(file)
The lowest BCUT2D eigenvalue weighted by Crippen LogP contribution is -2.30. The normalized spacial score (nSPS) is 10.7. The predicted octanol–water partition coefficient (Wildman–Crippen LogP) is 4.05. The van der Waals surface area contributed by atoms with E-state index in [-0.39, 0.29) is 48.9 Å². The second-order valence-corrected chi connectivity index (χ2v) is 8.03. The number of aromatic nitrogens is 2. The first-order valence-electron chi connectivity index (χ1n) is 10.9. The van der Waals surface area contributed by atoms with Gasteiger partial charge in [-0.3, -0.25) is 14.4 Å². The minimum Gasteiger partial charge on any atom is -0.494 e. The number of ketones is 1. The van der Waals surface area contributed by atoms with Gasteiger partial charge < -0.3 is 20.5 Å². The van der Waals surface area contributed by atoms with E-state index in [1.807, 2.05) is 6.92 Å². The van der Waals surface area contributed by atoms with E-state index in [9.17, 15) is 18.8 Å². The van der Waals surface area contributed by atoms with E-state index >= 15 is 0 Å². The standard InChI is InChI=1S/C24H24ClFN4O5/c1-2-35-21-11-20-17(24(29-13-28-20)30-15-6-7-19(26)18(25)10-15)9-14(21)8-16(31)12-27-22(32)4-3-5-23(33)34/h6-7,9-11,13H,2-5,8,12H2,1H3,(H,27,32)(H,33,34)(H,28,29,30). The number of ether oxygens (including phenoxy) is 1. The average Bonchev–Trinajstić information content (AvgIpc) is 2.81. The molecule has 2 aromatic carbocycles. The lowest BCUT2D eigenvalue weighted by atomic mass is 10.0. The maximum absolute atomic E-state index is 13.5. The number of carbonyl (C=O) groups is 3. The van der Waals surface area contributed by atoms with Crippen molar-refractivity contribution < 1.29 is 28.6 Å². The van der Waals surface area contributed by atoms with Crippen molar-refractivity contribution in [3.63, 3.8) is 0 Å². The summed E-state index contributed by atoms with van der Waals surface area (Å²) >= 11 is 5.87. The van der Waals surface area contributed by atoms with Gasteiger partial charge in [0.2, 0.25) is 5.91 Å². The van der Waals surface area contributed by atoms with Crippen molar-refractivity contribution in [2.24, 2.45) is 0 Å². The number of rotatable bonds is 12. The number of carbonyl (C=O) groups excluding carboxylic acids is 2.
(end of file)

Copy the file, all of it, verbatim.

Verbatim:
The lowest BCUT2D eigenvalue weighted by Crippen LogP contribution is -2.30. The normalized spacial score (nSPS) is 10.7. The predicted octanol–water partition coefficient (Wildman–Crippen LogP) is 4.05. The van der Waals surface area contributed by atoms with E-state index in [-0.39, 0.29) is 48.9 Å². The second-order valence-corrected chi connectivity index (χ2v) is 8.03. The number of aromatic nitrogens is 2. The first-order valence-electron chi connectivity index (χ1n) is 10.9. The van der Waals surface area contributed by atoms with Gasteiger partial charge in [-0.3, -0.25) is 14.4 Å². The minimum Gasteiger partial charge on any atom is -0.494 e. The number of ketones is 1. The van der Waals surface area contributed by atoms with Gasteiger partial charge < -0.3 is 20.5 Å². The van der Waals surface area contributed by atoms with E-state index in [1.807, 2.05) is 6.92 Å². The van der Waals surface area contributed by atoms with E-state index in [9.17, 15) is 18.8 Å². The van der Waals surface area contributed by atoms with E-state index >= 15 is 0 Å². The standard InChI is InChI=1S/C24H24ClFN4O5/c1-2-35-21-11-20-17(24(29-13-28-20)30-15-6-7-19(26)18(25)10-15)9-14(21)8-16(31)12-27-22(32)4-3-5-23(33)34/h6-7,9-11,13H,2-5,8,12H2,1H3,(H,27,32)(H,33,34)(H,28,29,30). The number of ether oxygens (including phenoxy) is 1. The average Bonchev–Trinajstić information content (AvgIpc) is 2.81. The molecule has 2 aromatic carbocycles. The lowest BCUT2D eigenvalue weighted by atomic mass is 10.0. The maximum absolute atomic E-state index is 13.5. The number of carbonyl (C=O) groups is 3. The van der Waals surface area contributed by atoms with Crippen molar-refractivity contribution < 1.29 is 28.6 Å². The van der Waals surface area contributed by atoms with Crippen molar-refractivity contribution in [3.63, 3.8) is 0 Å². The summed E-state index contributed by atoms with van der Waals surface area (Å²) >= 11 is 5.87. The van der Waals surface area contributed by atoms with Gasteiger partial charge in [0.2, 0.25) is 5.91 Å². The van der Waals surface area contributed by atoms with Crippen molar-refractivity contribution in [2.24, 2.45) is 0 Å². The number of rotatable bonds is 12. The number of carbonyl (C=O) groups excluding carboxylic acids is 2.